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* p < .10; ** p < .05; *** p < .01. PowerPoint Presentation
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* p < .10; ** p < .05; *** p < .01.

* p < .10; ** p < .05; *** p < .01.

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* p < .10; ** p < .05; *** p < .01.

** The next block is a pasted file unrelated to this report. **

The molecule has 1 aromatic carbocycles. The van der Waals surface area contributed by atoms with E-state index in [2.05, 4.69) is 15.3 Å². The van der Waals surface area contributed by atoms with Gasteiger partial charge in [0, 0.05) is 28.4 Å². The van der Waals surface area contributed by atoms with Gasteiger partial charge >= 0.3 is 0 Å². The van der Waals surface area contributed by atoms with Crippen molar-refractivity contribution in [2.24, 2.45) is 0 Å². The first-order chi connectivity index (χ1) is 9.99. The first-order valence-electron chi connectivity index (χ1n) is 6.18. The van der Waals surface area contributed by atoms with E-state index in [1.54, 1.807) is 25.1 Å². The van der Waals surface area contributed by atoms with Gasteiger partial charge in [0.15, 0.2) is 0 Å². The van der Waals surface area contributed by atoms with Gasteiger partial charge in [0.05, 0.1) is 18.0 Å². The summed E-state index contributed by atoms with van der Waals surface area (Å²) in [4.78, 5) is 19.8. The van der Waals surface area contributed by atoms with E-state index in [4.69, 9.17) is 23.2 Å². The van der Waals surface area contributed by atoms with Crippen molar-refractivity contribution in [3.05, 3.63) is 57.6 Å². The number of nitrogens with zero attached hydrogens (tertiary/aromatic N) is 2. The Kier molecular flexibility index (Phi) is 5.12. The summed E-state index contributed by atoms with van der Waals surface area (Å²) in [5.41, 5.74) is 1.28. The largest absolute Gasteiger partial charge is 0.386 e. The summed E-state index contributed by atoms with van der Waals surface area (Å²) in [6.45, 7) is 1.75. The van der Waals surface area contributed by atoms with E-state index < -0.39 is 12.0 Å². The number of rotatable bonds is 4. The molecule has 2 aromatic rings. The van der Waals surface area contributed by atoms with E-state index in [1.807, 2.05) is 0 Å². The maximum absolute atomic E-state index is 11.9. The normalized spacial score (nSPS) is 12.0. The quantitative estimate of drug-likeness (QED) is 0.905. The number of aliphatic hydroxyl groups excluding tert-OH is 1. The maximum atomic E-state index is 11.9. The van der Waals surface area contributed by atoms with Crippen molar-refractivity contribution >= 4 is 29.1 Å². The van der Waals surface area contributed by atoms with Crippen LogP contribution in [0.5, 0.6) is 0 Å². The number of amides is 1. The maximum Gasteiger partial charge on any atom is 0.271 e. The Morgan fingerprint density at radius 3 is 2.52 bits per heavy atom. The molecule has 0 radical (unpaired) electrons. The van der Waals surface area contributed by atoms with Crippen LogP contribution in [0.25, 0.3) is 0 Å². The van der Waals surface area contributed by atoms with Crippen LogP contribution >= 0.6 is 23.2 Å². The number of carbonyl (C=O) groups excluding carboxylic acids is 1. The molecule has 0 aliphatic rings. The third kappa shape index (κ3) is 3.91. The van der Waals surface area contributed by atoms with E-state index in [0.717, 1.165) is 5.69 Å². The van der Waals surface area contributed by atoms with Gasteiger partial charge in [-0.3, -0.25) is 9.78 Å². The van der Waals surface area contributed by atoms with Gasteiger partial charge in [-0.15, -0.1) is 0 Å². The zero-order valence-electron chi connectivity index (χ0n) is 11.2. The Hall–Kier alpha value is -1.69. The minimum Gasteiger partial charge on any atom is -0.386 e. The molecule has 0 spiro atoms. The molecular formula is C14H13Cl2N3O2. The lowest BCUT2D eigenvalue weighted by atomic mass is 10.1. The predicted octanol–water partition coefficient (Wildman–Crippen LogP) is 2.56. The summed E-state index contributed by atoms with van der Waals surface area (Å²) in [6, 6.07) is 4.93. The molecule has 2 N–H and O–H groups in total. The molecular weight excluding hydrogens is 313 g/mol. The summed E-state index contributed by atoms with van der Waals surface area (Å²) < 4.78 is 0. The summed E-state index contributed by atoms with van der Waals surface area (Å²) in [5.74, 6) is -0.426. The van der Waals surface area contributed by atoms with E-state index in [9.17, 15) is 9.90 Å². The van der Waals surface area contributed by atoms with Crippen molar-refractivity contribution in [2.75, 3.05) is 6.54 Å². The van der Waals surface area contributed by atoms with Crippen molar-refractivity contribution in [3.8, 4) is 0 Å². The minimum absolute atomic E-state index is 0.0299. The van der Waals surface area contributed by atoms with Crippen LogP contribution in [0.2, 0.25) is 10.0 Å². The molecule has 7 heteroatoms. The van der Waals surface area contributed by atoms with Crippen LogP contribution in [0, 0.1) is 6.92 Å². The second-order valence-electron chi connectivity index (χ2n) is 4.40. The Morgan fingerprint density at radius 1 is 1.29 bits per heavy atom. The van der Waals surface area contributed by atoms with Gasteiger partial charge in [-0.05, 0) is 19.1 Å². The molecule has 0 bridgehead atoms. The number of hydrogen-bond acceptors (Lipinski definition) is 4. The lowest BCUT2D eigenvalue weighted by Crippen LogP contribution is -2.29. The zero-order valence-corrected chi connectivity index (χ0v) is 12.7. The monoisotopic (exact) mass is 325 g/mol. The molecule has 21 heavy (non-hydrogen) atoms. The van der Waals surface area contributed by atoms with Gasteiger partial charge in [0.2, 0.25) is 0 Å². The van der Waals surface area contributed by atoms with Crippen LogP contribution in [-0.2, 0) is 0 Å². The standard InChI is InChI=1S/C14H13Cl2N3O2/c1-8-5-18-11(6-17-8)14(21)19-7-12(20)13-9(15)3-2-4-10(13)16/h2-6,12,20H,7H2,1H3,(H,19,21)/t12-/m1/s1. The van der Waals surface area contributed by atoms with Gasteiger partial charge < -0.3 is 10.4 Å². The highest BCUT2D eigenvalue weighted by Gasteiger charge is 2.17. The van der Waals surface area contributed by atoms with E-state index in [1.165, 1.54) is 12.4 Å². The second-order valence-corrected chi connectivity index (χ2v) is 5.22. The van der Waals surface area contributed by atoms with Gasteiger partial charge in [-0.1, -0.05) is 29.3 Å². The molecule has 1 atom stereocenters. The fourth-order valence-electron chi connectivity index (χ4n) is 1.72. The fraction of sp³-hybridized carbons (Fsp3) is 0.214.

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  1. Education Level: Impact on Questionnaire Psychometrics Among Substance Abuse Treatment Clients E. Michael Bohlig, Thomas M. Bohman, Kelly Alanis, Michelle Steinley-Bumgarner, Richard T. Spence University of Texas at Austin, Addiction Research Institute Introduction Results Key Findings Self-administered client surveys are an important source of information for quality improvement efforts in substance abuse treatment. However, clients’ literacy levels vary widely and self-report instruments and instrument items themselves vary in their reading difficulty. In 2003, the US Department of Education sponsored the National Assessment of Adult Literacy (NAAL) which utilized a nationally representative sample (n=19,714) of all persons in the United States aged 16 and older. This study also included a representative sample (n=1,173) of incarcerated persons aged 16 and older. The results of the study found that as many as 43 percent of the U.S. population aged 16 and older possessed, at best, basic literacy skills (Kirsch et al., 2002; Kutner et al., 2005). In a multi-site study of clients in substance abuse treatment programs across the United States, Johnson and colleagues estimated that 70 percent of the clients would have difficulty understanding materials written at or above a fourth grade reading level (M. E. Johnson et al., 1996). • Over half of the items on one third of the scales contain items that would be difficult for a client with a 5th grade reading level to understand (see Table 1). • Clients with different levels of education tend to respond differently to more than one third of the items and these items are concentrated in 9 of the 17 CEST scales. • Scale reliability is significantly different across education levels for 8 of the 17 CEST Scales. • Compared to the high education group, the low education group was more likely to choose Item Value = 3 and less likely to choose endpoints on the scale when reading difficulty increased. • Education level, serving as a proxy for reading ability, does have an impact on item response and reliability of the CEST items and scales. Table 1. Number of items per scale with reading levels exceeding 5th and 9th grade Table 2. Number of items per scale with significant differences in response between high and low education groups. Research Question - Importance Discussion A common oversight of document creation, including surveys and questionnaires, is the literacy level of the target audience. Two possible threats to the validity of survey data The inability of respondents to understand what survey items are asking can affect survey data in two serious ways. First, the respondent may not answer the item at all. A second outcome would be the introduction of large amounts of random noise into the data because the respondents selects randomly among the response options or simply selects the middle response. Data from such instruments therefore, could be misleading, resulting in inaccurate diagnosis or assessment of client needs. At the program level, use of noisy and unreliable data to drive decision-making could result in the inadvertent misallocation of scarce resources. Therefore, it is imperative to understand the overall literacy level of the target population and design instruments to maximize the accuracy of survey data. This study looks at the impact of education level – as a proxy for reading level – and its impact on the Client Evaluation of Self and Treatment as well as the effect of reading ease on response characteristics by education level. We look specifically at the following questions: 1. Is there a significant relationship between education level of the respondent and the reliability of the scales on the CEST? 2. Is there a significant relationship between education level and the item-level responses of the clients? 3. Is the variability in responses to each item related to item readability? 4. Are differences in responses to individual item values related to education level of clients? In a recently released report on the quality of health care for metal health and substance abuse treatment patients, the Institute of Medicine recommends actions to improve health care in these areas. One recommendation specifies that treatment providers include “patients and their families in the design, administration, and delivery of treatment and recovery services” (Institute of Medicine (U.S.). Committee on Crossing the Quality Chasm: Adaptation to Mental Health and Addictive Disorders, 2006, p. 12). Client feedback, including responses to questionnaires about their treatment such as the CEST, will be an important source of information as treatment providers address this recommendation. The results from the National Adult Literacy Study (Kutner et al., 2005) and Johnson and colleagues (1996) which found that large numbers of US adults and substance abuse treatment clients have poor literacy skills become more pertinent in light of this call for increased client input into treatment decisions. Respondents must understand the questions they are responding to or their responses, if they respond at all, may be unreliable as the respondent may not answer the question the questionnaire designer intended. As this study’s results demonstrated, item reading difficulty is related to how people with differential education levels respond to items on the CEST. Scale developers in the substance abuse area do need to pay attention to item wording to ensure that responses are not biased by educational levels. A mismatch between the literacy level of the respondents and the reading level of questionnaire items has negative implications not only for treatment planning at the individual client level, but also for resource allocation across the clinic. Table 1 shows that the majority of items in six of the 17 CEST scales exceeded a fifth grade reading level (light blue highlighting). This means that a person with a fifth grade education would be able to read and comprehend what the item was asking, but a person with a lower education level would have difficulty comprehending the item. Approximately half of the items on the Counseling Rapport scale were rated at or above a ninth grade reading level. Table 2 presents a summary of the results of a nonparametric test of differences in responses by the two education groups to the items on the CEST using the NPAR1WAY procedure in SAS. The light yellow highlighting in Table 2 identifies the scales where more than half of the items were found to have significantly different median responses. Table 3. Cronbach’s Alpha for each scale by education level Table 4. Score Statistics For GEE Analysis testing unique, joint effect Table 4 shows the overall results of the GEE analysis. As expected, the interaction effect (Item Value by Reading Ease) was statistically significant (p < .01). This shows that the effect of Reading Ease on the conditional probability of detecting a group difference between the high and low education groups on the Z test of independent proportions depended on the specific item value. Future Directions Writing items at a low reading level is one possible approach to improving respondents’ ability to understand questionnaire items and thus possibly improving the reliability of self-assessment instruments. However, research has demonstrated that listening comprehension tends to be more advanced than reading comprehension (D. J. Johnson, 1993) so another possible solution is to write all items at a medium reading level such as 6th grade and administer the survey via computer where the respondents have the option to hear the item read via a sound file (e.g., .wav files). This approach has the additional benefits that such a program would eliminate the need to have clinic staff enter the data, and it could automatically score the instrument and produce reports for the counselors for treatment purposes and clinic administrators for management and planning purposes. Table 5. Score Statistics For GEE Analysis testing unique, joint effect Method Subjects. This study included 529 substance abuse treatment program clients from a large urban setting. Approximately 20 percent reported completing less than 10 years of formal education. The majority of the respondents with available demographic data (n=425) were White (69%) and 24 percent were African American. Approximately 25 percent reported being of Hispanic origin. The participants completed the Client Evaluation of Self and Treatment (CEST) questionnaire (Joe et al., 2002) which has 130 items comprising 17 scales. Analyses. Responses to each item were analyzed for differences between the two groups (less than 10th grade vs. 10th grade or higher education) and were compared to see if there was a pattern of significant differences by the reading level of the items. Each of the items in the CEST was tested for reading level using Flesch Scores; both reading ease and Flesch-Kincaid grade level scores were computed. The Flesch reading ease scores were reversed for this analysis so higher ratings represented more difficult reading. Reliability (Cronbach’s Alpha) of the 17 subscales was also analyzed by education level and the Cronbach’s α for each group on each scale was compared for significant differences using the Alfatest utility developed by Hox (Hox, 2005). Item-level responses of the sample were tested for differences between education level using the PROC NPAR1WAY procedure in SAS to test the null hypothesis that there are no differences between the respondents with low educational attainment and those with higher levels of education. To examine the effect of item reading level on variation in responses to each item, the standard deviation of each item was correlated with the reading ease score for each item. To examine whether the two education groups differed in use of item response values across the 130 items, the percentage of each group’s responses falling into each of the five response categories was calculated and then an independent z-test was used to determine if those percentages differed between groups. The p-value for each of these tests was transformed into a dichotomous outcome: 1 = p value < .05 and 0 if >= .05. Using the items as the unit of analysis, a generalized estimating equations (GEE) logistic regression model was used to test whether responses differed based on the response level and reading ease of each item. The GEE model was utilized to take into account that each item has five observations (one for each response value) and these transformed p-values may not be independent of each other. The multiplicative interaction term between reading ease and item response value tested whether the probability of group differences jointly depended on the response value and item reading level. * p < .10; ** p < .05; *** p < .01. Table 3 shows that there are significant differences in the reliability of eight of the CEST subscales. In all cases, the reliability was greater for the higher education group than for the respondent group with lower educational attainment. This pattern, while not significant held for all other subscales except Hostility where the reliability was higher for the lower education group than for the higher education group, although this difference was not significant. Limitations Figure 1. Predicted probabilities for Interaction between Item Value and Reading Ease Education level was used as a proxy for reading ability in this study. This has been shown to be a poor proxy variable inasmuch as several studies have pointed out that actual reading ability tends to range from two to six years below reported years of education completed (Christensen & Grace, 1999; Currier et al., 2001; O'Bryant et al., 2005; Parker, 2000). References Christensen, R. C., & Grace, G. D. (1999). The prevalence of low literacy in an indigent psychiatric population. Psychiatric Services, 50(2), 262-263. Currier, G. W., Sitzman, R., & Trenton, A. (2001). Literacy in the psychiatric emergency service. Journal Of Nervous And Mental Disease, 189(1), 56-58. Hox, J. (2005). Alfatest. Amsterdam, NL: TT Software. Institute of Medicine (U.S.). Committee on Crossing the Quality Chasm: Adaptation to Mental Health and Addictive Disorders. (2006). Improving the quality of health care for mental and substance-use conditions. Washington, DC: National Academy Press. Joe, G. W., Broome, K. M., Rowan-Szal, G. A., & Simpson, D. D. (2002). Measuring patient attributes and engagement in treatment. Journal Of Substance Abuse Treatment, 22(4), 183-196. Johnson, D. J. (1993). Relationships between oral and written language. School Psychology Review, 22(4), 595-609. Johnson, M. E., Fisher, D. G., Davis, D. C., Cagle, H. H., Rhodes, F., Booth, R., et al. (1996). Assessing reading level of drug users for HIV and AIDS prevention purposes. Aids Education And Prevention, 8(4), 323-334. Kirsch, I. S., Jungeblut, A., Jenkins, L., & Kolstad, A. (2002). Adult literacy in America: A first look at the results of the national adult literacy survey. In U. S. D. o. E. National Center for Educational Statistics (Ed.) (pp. 178): U.S. Government Printing Office, Superintendent of Documents, Washington, DC 20402 (Stock No. 065-000-00588-3). Kutner, M., Greenberg, E., & Baer, J. (2005). A first look at the literacy of America’s adults in the 21st century. In N. C. f. E. Statistics (Ed.): Institute of Education Science, US Dept. of Education. O'Bryant, S. E., Schrimsher, G. W., & O'Jile, J. R. (2005). Discrepancies between self-reported years of education and estimated reading level: Potential implications for neuropsychologists. Applied Neuropsychology, 12(1), 5-11. Parker, R. (2000). Health literacy: A challenge for American patients and their health care providers. Health Promotion International, 15(4), 277-283. Table 5 shows the parameter estimates and their transformation into odds ratios for all effects in the model. For the Item Value effect, statistically significant differences between groups were less likely to be detected for Item Value = 4 than Item Value = 5. For the Reading Ease by Item Value interaction, higher Item values showed a stronger positive effect of Reading Ease indicating that greater item reading difficulty was more likely associated with statistically significant group differences in the percentage of responses for that value. Another way of looking at the interaction results is to graph the predicted values of the Item Value by Reading Ease interaction. Figure 1 shows that for values 3 and 4, increased reading difficulty is related to greater probabilities of detecting group differences while for values 1 and 5, greater difficulty is associated with detecting fewer group differences. Further descriptive analysis indicated that the low education group was more likely to choose value 3 as reading difficulty increased and values 1 and 5 as reading difficulty decreased, while respondents from the higher education group were more likely to pick response 4 as the reading difficulty of the items increased. We would like to thank our colleagues at the Texas Department of State Health Services, Mental Health and Substance Abuse Services Division for their collaborative support of this study, as well as the treatment providers that participated in this study. Presented at the College on Problems of Drug Dependence 68th Annual Meeting, Scottsdale, Arizona, June 20, 2006